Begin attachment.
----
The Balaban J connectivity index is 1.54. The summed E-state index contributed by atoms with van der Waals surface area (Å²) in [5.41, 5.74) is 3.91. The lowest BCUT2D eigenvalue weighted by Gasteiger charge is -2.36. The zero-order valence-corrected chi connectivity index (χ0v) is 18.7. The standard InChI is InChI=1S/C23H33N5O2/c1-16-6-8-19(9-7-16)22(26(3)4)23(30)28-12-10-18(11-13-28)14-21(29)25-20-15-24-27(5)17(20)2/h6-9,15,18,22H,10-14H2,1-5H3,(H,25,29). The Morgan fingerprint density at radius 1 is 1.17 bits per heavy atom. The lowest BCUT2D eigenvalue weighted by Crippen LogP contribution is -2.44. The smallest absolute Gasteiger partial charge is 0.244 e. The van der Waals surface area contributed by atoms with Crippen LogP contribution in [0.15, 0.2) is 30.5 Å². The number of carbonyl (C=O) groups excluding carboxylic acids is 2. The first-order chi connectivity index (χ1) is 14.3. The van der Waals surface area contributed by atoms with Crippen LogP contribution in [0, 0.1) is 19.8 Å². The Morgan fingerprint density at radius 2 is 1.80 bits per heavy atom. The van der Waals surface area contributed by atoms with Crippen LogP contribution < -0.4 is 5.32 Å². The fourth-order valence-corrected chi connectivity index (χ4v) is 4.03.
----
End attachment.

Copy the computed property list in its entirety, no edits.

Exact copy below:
The Balaban J connectivity index is 1.54. The summed E-state index contributed by atoms with van der Waals surface area (Å²) in [5.41, 5.74) is 3.91. The lowest BCUT2D eigenvalue weighted by Gasteiger charge is -2.36. The zero-order valence-corrected chi connectivity index (χ0v) is 18.7. The standard InChI is InChI=1S/C23H33N5O2/c1-16-6-8-19(9-7-16)22(26(3)4)23(30)28-12-10-18(11-13-28)14-21(29)25-20-15-24-27(5)17(20)2/h6-9,15,18,22H,10-14H2,1-5H3,(H,25,29). The Morgan fingerprint density at radius 1 is 1.17 bits per heavy atom. The lowest BCUT2D eigenvalue weighted by Crippen LogP contribution is -2.44. The smallest absolute Gasteiger partial charge is 0.244 e. The van der Waals surface area contributed by atoms with Crippen LogP contribution in [0.15, 0.2) is 30.5 Å². The number of carbonyl (C=O) groups excluding carboxylic acids is 2. The first-order chi connectivity index (χ1) is 14.3. The van der Waals surface area contributed by atoms with Crippen LogP contribution in [0, 0.1) is 19.8 Å². The Morgan fingerprint density at radius 2 is 1.80 bits per heavy atom. The van der Waals surface area contributed by atoms with Crippen LogP contribution < -0.4 is 5.32 Å². The fourth-order valence-corrected chi connectivity index (χ4v) is 4.03.